With Accelerator, Hagerty and Herrema used the tight self-restraint they felt they had to develop at Virgin to maintain control over their work. The determination fueled their record, making it taut and driving. With their latest, Veterans of Disorder, they've tossed all that away and loosened their restrictions, even chucking much of the work until it felt totally unfettered. Because of that, the album has an undone, infectious, and fun feel that's probably going to alienate many Accelerator fans. If those fans have some patience, though, they'll be able to appreciate the letting-it-all-hang-out vibe of the album. The first song, "Waterpark," falls right into Accelerator's '70s-ish, muscle-car mode, but "Stop" dips and dives, using a square-dance call ("Change partners and dance / You don't stand a chance") around sweetly melodic keyboard noodling and a futuristic, spaced-out aura. Herrema really digs in and commits to the "Second Skin," and "Lunch Money" lurches gloriously with its strange tangle of percussion (banging, knocking, tapping) and whistles.
It's a surprising record, disjointed yet coherent, and it takes sharp turns in a manner that Royal Trux has never done before. Both Herrema and Hagerty say that the record is like a collection of singles. They never envisioned it as a thematic, concept sort of album, though Hagerty says that after making three albums within an unbending conceptual framework, they had a lot of unlearning to do.
"After having done that for four years, we had to decompress. It took a long time," he says. "We'd just do things like, 'Oh, whatever. How 'bout we try this?' And whenever we started thinking about it too much, we'd just throw that out and start again. It was like unlearning that scheming and that political mind-set. We were just trying to be ourselves again."
On Virgin, Royal Trux didn't have a chance of becoming the next Rolling Stones, though they did have a stab at becoming the next "cartoon" rock band, much like what happened to Hole and Nirvana. ("Ultimately that's what happens to any band that sells a million records," says Herrema.) Now, on Drag City, they can at least control the cartoon. The cover of the band's press packet is a cartoonish sketch of two figures that look like Herrema and Hagerty crouched over someone lying on the ground with one of his (or her) shoes missing. The picture seems like a tongue-in-cheek joke -- and also a reference to part of the band dying. But it seems like a part that they could do without.
Herrema first met Hagerty at a show he was playing with a group called Jet Boys DC Northwest when she was 16. Together, they've done their best to mess with preconceptions. They've stuck together despite a rocky band life, addiction and withdrawal, and a stab at major success. They're seemingly dangerous and druggy, but at the same time they're considerate, pensive, and surprisingly well-read. They've seemed ensconced in an insular haze while being intensely curious about the world around them. (Hagerty likes to keep up with the New York Review of Books, for instance.)
"We definitely do things on our own terms, but we are definitely not in our own little world," Hagerty says. "That's probably one of the only things that makes us mad -- when people write that about us. We travel and see a lot of stuff. Our comments are addressed to people living at this time, and we're not making a style. Our musical groundings are things that are really American, like old blues artists. We try to avoid getting into our own crazy, solipsistic little universe."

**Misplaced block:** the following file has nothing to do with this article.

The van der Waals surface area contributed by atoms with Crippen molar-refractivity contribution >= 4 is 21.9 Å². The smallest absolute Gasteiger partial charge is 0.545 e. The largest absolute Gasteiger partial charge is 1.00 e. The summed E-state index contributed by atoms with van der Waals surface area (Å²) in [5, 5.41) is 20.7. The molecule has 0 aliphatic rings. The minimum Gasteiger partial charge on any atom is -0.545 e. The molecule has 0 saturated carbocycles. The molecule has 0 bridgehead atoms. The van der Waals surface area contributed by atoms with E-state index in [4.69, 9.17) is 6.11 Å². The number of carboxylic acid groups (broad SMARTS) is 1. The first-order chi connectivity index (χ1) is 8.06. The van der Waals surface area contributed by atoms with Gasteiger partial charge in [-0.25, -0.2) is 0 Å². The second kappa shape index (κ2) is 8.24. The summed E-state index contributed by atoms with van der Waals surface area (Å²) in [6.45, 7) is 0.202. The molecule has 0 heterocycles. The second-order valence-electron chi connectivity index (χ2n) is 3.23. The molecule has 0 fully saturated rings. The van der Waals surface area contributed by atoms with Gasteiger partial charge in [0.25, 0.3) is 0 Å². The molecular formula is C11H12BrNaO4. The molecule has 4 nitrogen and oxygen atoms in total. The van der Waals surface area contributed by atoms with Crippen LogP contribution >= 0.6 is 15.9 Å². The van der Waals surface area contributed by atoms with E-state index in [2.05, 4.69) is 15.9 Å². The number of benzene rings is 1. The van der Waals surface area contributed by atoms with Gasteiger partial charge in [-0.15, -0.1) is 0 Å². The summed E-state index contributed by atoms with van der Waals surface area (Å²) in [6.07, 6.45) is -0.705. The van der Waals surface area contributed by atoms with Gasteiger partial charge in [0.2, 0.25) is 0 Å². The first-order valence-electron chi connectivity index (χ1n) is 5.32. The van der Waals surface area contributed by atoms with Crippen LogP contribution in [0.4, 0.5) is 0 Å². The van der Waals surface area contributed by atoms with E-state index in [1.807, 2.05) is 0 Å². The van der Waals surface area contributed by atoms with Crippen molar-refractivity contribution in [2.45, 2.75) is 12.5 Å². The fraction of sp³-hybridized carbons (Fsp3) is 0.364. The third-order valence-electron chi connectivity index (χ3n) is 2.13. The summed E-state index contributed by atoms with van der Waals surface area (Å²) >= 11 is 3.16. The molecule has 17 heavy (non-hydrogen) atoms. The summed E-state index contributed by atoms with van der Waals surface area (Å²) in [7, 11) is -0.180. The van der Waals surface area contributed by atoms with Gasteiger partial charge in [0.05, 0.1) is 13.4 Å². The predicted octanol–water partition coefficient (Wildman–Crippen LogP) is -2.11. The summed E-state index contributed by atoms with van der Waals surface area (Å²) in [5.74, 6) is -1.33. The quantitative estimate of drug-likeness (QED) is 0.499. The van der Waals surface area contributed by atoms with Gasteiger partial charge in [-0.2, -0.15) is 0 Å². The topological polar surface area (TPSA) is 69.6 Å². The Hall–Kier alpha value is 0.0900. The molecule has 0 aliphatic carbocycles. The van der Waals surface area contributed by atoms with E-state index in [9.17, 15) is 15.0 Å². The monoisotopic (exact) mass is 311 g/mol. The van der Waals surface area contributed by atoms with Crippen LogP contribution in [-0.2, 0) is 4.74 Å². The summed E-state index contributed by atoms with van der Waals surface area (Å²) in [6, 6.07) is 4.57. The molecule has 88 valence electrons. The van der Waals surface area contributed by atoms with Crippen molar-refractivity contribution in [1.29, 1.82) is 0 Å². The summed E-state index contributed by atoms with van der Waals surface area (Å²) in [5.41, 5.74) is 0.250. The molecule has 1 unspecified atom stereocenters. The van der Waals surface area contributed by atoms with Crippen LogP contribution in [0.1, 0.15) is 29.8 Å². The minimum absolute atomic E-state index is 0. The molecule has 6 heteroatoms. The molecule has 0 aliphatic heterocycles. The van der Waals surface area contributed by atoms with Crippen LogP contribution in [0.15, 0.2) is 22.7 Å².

Since the band is currently away from home, they're listening to whatever people give them on the road as well as their fixed road-record collection: a Louis Armstrong box set; the Robert Johnson King of the Delta Blues Singers collection; Blue Öyster Cult's eponymous 1972 debut; Black Sabbath's Paranoid and Master of Reality records; and some obscure Ornette Coleman bootlegs. It's a selection that would probably surprise most listeners, who might expect them to be a little less musically serious, a little more ironic in their choices. But judging by the evidence, Royal Trux is as serious as hell.
Now Herrema and Hagerty are buckling down and trying to make things go their own way on Drag City, which seems more than pleased to have them back in the fold. They're also trying their hand at producing, with the Delta 72 project the last of a few producing stints, including a Palace Brothers and Brother JT record. For now, they're gearing up to tour, and it's hard to imagine how the unhinged, of-the-moment songs will play onstage, but Herrema and Hagerty aren't that concerned. They're more worried about utilizing the major-label booty -- and not walking around with fallen-rock-star attitudes and chips on their shoulders.
"When a band leaves a major, it can be very unpleasant, and that band can be very unpleasant to be around," Hagerty explains. "They have that attitude like, 'We've been there and we know everything, but it was all the record company's fault.' We've been putting that on as a defense mechanism. That's why Veterans of Disorder was kind of like behavioral therapy: In between every song, there's another song. It's like a ghost album, a twin to this one, that's all uptight and full of bitterness. But we threw that [original] out and redid everything until we felt that we 'went clear' on that." He laughs. "You know, like in Scientology -- all clear."